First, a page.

James Colville (judge)

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Sir James Colville of Easter Wemyss (died 1540) was a Scottish administrator, lord of session and diplomat.[1]

Life[edit]

He was the elder son of Robert Colville of Ochiltree and Margaret Logan. He was one of the commissioners to parliament on 15 February 1525, and was appointed to the office of comptroller before 1527. In 1529 he exchanged the lands of Ochiltree with James Hamilton of Finnart for the lands of Easter Wemyss and Lochorshyre in Fifeshire. The same year he was appointed a director of the chancery. He was one of the commissioners to parliament on 24 April and 13 May 1531, 15 December 1535, and 29 April 1536. He was nominated a lord of the articles on 13 May 1532 and 7 June 1535, and at the latter date was chosen a commissioner for the taxation of £6,000 voted by the three estates to James V of Scotland on his approaching marriage.[2]

On the institution of the College of Justice in 1532, Colville was appointed one of the judges on the temporal side of the bench, and was knighted. He was one of the commissioners at the truce of Newcastle on 8 October 1533, and was sent again into England to treat for peace in the following year.[2]

For siding with the Douglases he was in 1538 deprived of the office of comptroller, and on 30 May 1539 a summons of treason was executed against him for affording them countenance and assistance. He appeared to answer to the charge before the parliament on 18 July 1539, when the only charge persisted in against him was that while comptroller he, on 14 July 1528, had made a pretended assignation for the benefit of Archibald Douglas of Kilspindy, when he knew that a summons of treason against him had been at that time executed. For this he was ordered on 21 August to enter himself in ward in Blackness Castle. He disobeyed this order, and, back in England, associated with Archibald Douglas, 6th Earl of Angus and his brother in treason attempts against the Scottish king.[2]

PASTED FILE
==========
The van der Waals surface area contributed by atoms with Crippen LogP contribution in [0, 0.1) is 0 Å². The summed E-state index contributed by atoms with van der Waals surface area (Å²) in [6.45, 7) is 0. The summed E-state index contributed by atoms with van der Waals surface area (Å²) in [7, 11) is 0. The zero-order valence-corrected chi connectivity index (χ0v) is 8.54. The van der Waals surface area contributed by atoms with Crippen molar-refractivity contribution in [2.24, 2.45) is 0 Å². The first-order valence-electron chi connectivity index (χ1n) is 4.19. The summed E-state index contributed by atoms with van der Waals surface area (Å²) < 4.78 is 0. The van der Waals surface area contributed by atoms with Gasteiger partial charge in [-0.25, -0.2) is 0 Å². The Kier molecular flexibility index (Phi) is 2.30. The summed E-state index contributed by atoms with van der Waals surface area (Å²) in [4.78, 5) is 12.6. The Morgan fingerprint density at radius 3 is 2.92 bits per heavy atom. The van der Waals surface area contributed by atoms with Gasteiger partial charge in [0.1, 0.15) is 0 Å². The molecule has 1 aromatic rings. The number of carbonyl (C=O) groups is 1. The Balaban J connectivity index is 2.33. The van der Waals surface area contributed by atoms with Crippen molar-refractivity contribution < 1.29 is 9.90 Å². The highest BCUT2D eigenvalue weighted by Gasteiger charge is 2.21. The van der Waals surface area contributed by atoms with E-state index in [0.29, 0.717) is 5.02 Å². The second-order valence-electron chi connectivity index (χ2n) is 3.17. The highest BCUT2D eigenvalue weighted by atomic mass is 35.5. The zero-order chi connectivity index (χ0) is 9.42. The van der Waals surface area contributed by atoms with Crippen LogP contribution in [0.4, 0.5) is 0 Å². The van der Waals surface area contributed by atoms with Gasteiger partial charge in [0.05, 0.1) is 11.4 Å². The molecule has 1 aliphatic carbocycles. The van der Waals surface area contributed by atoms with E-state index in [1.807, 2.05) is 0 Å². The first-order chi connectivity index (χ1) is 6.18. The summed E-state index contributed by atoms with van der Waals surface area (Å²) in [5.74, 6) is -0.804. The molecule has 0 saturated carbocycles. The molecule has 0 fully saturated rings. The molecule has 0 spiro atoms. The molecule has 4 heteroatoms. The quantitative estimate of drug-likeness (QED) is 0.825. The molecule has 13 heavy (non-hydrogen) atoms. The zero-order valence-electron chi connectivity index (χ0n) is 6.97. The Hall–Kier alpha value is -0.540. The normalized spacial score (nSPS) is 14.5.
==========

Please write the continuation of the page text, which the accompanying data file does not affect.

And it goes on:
Colville died in 1540. In 10 January 1541, a summons was executed against his widow and children, on account of his having incurred the crime of lese-majesty. His estate was annexed to the crown, but was then bestowed on Norman Leslie of Rothes. The forfeiture was rescinded in parliament on 12 December 1543, under the direction of Cardinal Beaton.[2]

Family[edit]

Colville was twice married:[2]

  • first, to Alison, eldest daughter of Sir David Bruce of Clackmannan, and,
  • second, to Margaret Forrester, who survived him.

Colville had a son and daughter by each marriage, the son of the second marriage being Alexander Colville the lord of session.[1] He had also an illegitimate son, Robert, ancestor of the Lord Colvilles of Ochiltree.[2]

Notes[edit]

  1. ^ a b Murray, Athol. "Colville, Sir James, of Easter Wemyss". Oxford Dictionary of National Biography (online ed.). Oxford University Press. doi:10.1093/ref:odnb/6010.  (Subscription or UK public library membership required.)
  2. ^ a b c d e f  Stephen, Leslie, ed. (1887). "Colville, James". Dictionary of National Biography 11. London: Smith, Elder & Co. 
Attribution

 This article incorporates text from a publication now in the public domainStephen, Leslie, ed. (1887). "Colville, James". Dictionary of National Biography 11. London: Smith, Elder & Co.